Williams said he could abide by this principle because he and his wife Karen, who own the company, don’t have to answer to shareholders.
Williams grew up on a 1,000-acre farm in South Dakota.
“In the summertime it is 100 degrees and you’re out on a tractor,” he said. “In the wintertime, it is 30 below zero, and you are taking care of cattle.”
He wasn’t a farm boy at heart. As a teenager, Williams got a job selling men’s suits at a clothing store owned by his father’s friend. It suited him well. That early experience would eventually lead to a career in the apparel industry.
“I love the apparel business,” Williams said. “For whatever reason, it is something that I really, really enjoy.”
Williams would eventually work for Ralph Lauren for 17 years, where he would rise to become group president, running all the wholesale businesses in the U.S., the global manufacturing and all licensing. After leaving the company, he became an investor in Filson, which manufacturers hunting and fishing apparel in Seattle, and served as interim CEO before selling his interest.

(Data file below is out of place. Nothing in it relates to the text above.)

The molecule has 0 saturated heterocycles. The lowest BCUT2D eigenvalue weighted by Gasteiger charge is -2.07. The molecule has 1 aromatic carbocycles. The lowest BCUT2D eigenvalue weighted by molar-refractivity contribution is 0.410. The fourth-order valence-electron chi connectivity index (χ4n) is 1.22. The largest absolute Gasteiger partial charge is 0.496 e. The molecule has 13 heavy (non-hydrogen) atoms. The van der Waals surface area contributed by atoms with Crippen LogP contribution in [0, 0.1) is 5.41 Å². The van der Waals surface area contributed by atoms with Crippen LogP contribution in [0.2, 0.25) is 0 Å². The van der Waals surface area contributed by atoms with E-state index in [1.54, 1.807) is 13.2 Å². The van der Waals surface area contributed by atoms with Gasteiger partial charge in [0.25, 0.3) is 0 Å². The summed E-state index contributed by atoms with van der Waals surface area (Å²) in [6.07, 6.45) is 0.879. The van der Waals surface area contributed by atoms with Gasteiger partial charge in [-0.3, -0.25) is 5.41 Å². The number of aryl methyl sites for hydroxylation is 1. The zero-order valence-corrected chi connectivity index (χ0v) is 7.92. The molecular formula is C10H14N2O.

Williams got a job offer from HMX Group, whose parent company was based in India, which owned Hart Schaffner Marx and some other companies manufacturing clothing in the U.S. and Canada.
“I was asked to come onboard and do the turnaround,” he said. “I asked them point-blank, ‘What are your goals? If your goals are to dismantle this company, and ship the jobs offshore, I have no interest in doing it’
“The CEO said to me, ‘That is not our goal,” he said.
But the workers didn’t believe it. Williams remembers his first visit to the Hart Schaffner Marx factory in 2009.